Ex-journalist Alan Jones doesn’t sign non-disclosure agreements (NDAs) – story no longer online.
Jones works as a consultant helping tech start-ups with product strategies and marketing communications. He says asking people to sign a legal document which says “we don’t trust you” isn’t a great way to start a business relationship.
Like Jones, I don’t sign NDAs, but for different reasons:
- I’m a journalist. I write news. NDAs stop me from doing that. My job is to get past corporate gatekeepers to tell readers what’s going on.
- Early in my career I was burnt when a company asked me to sign a non-disclosure. It then gave the story as an exclusive to a rival. I never trusted that company or the people involved again. I haven’t trusted NDAs since either.
- I’ve often worked as an editor for titles which use wire services. NDAs are written so I can’t run overseas-written leaks about the secret squirrel stuff.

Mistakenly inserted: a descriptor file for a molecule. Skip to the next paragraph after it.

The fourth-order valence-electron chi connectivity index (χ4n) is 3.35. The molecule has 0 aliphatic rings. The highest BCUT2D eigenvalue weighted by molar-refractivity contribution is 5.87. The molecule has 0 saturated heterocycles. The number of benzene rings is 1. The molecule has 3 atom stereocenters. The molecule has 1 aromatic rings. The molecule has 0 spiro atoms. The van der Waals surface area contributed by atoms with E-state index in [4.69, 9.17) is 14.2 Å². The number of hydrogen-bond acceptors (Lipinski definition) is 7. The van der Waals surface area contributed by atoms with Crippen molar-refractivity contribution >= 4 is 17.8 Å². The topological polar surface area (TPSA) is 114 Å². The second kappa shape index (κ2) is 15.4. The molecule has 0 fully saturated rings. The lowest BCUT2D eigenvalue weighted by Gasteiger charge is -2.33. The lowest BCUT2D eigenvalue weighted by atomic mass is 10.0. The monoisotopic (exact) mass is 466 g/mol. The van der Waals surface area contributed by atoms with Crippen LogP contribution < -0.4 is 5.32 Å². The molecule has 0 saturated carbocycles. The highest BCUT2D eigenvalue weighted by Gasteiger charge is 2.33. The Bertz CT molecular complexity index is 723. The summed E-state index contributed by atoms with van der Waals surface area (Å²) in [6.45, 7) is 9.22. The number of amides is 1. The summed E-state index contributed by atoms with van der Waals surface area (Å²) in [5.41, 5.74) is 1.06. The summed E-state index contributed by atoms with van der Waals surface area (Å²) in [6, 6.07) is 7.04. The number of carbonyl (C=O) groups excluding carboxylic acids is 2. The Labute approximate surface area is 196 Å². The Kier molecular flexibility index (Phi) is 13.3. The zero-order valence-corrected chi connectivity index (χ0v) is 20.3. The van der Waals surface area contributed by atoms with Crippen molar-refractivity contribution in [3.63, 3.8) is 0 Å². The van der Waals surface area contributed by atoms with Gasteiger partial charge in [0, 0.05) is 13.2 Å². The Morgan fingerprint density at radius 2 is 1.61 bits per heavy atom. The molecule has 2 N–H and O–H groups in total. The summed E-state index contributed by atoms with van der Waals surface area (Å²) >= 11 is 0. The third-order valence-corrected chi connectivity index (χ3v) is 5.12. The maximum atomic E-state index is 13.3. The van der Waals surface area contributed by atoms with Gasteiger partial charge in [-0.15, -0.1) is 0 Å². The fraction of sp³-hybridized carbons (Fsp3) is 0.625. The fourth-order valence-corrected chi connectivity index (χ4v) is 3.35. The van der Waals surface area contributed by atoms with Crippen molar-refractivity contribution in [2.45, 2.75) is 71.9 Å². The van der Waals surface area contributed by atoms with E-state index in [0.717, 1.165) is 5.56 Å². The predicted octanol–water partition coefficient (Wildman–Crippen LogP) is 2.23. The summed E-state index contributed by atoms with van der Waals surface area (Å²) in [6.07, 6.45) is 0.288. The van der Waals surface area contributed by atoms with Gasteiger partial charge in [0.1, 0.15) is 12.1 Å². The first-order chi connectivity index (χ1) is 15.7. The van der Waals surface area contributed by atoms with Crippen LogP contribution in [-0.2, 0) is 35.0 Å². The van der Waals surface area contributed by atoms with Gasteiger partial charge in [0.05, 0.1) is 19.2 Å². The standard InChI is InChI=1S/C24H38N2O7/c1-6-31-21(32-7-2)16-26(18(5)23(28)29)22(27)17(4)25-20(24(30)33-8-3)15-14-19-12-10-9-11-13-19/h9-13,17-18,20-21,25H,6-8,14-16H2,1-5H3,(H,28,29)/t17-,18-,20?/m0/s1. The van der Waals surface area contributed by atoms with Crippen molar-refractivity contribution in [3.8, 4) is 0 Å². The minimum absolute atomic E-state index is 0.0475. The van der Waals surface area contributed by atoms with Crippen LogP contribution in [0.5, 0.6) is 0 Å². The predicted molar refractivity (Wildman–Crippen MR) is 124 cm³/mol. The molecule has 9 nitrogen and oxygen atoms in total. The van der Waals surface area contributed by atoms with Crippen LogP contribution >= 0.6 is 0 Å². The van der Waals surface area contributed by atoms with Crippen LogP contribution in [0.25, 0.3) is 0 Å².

- Journalists have no business conspiring with public relations or marketing executives to mislead or misinform readers.
There are times when journalists are justified signing NDAs:
- Product journalists and reviewers need to sign NDAs to get products before an official launch.
- When an NDA is effectively a short term news embargo. For example, you’ve an exclusive interview with a top expert the day before a major announcement.
There could be other times, let me know in the comments if you think of any.
Lastly, nothing annoys me more than turning up to an interview or an event and having a previously unmentioned NDA shoved under my nose. The last time this happened I turned around and walked away.